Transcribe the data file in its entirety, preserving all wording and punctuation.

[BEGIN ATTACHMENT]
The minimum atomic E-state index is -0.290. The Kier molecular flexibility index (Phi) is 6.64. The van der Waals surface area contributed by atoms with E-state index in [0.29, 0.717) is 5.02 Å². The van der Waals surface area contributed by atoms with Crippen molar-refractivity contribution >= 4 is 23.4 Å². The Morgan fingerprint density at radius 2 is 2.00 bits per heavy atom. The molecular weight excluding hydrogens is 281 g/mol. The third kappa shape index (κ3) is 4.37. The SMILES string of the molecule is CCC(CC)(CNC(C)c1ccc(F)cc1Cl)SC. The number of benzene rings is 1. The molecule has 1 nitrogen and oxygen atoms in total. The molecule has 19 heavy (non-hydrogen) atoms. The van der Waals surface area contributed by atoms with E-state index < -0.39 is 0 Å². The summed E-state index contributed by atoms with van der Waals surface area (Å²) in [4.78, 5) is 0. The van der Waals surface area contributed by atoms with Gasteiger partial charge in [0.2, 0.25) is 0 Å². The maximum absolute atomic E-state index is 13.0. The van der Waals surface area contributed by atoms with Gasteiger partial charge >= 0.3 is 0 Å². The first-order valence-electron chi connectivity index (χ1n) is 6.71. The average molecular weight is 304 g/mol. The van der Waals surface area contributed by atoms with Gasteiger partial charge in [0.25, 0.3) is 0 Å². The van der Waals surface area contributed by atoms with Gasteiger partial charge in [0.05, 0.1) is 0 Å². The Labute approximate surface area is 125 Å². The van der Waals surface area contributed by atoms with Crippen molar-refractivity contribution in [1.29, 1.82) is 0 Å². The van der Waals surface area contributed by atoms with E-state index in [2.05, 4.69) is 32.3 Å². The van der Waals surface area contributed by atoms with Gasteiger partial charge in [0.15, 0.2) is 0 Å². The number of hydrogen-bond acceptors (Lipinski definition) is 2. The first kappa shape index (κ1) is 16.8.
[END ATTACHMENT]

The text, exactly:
The minimum atomic E-state index is -0.290. The Kier molecular flexibility index (Phi) is 6.64. The van der Waals surface area contributed by atoms with E-state index in [0.29, 0.717) is 5.02 Å². The van der Waals surface area contributed by atoms with Crippen molar-refractivity contribution >= 4 is 23.4 Å². The Morgan fingerprint density at radius 2 is 2.00 bits per heavy atom. The molecular weight excluding hydrogens is 281 g/mol. The third kappa shape index (κ3) is 4.37. The SMILES string of the molecule is CCC(CC)(CNC(C)c1ccc(F)cc1Cl)SC. The number of benzene rings is 1. The molecule has 1 nitrogen and oxygen atoms in total. The molecule has 19 heavy (non-hydrogen) atoms. The van der Waals surface area contributed by atoms with E-state index < -0.39 is 0 Å². The summed E-state index contributed by atoms with van der Waals surface area (Å²) in [4.78, 5) is 0. The van der Waals surface area contributed by atoms with Gasteiger partial charge in [0.2, 0.25) is 0 Å². The maximum absolute atomic E-state index is 13.0. The van der Waals surface area contributed by atoms with Gasteiger partial charge >= 0.3 is 0 Å². The first-order valence-electron chi connectivity index (χ1n) is 6.71. The average molecular weight is 304 g/mol. The van der Waals surface area contributed by atoms with Gasteiger partial charge in [0.25, 0.3) is 0 Å². The van der Waals surface area contributed by atoms with Gasteiger partial charge in [0.05, 0.1) is 0 Å². The Labute approximate surface area is 125 Å². The van der Waals surface area contributed by atoms with Crippen molar-refractivity contribution in [1.29, 1.82) is 0 Å². The van der Waals surface area contributed by atoms with E-state index in [2.05, 4.69) is 32.3 Å². The van der Waals surface area contributed by atoms with Gasteiger partial charge in [0.15, 0.2) is 0 Å². The number of hydrogen-bond acceptors (Lipinski definition) is 2. The first kappa shape index (κ1) is 16.8.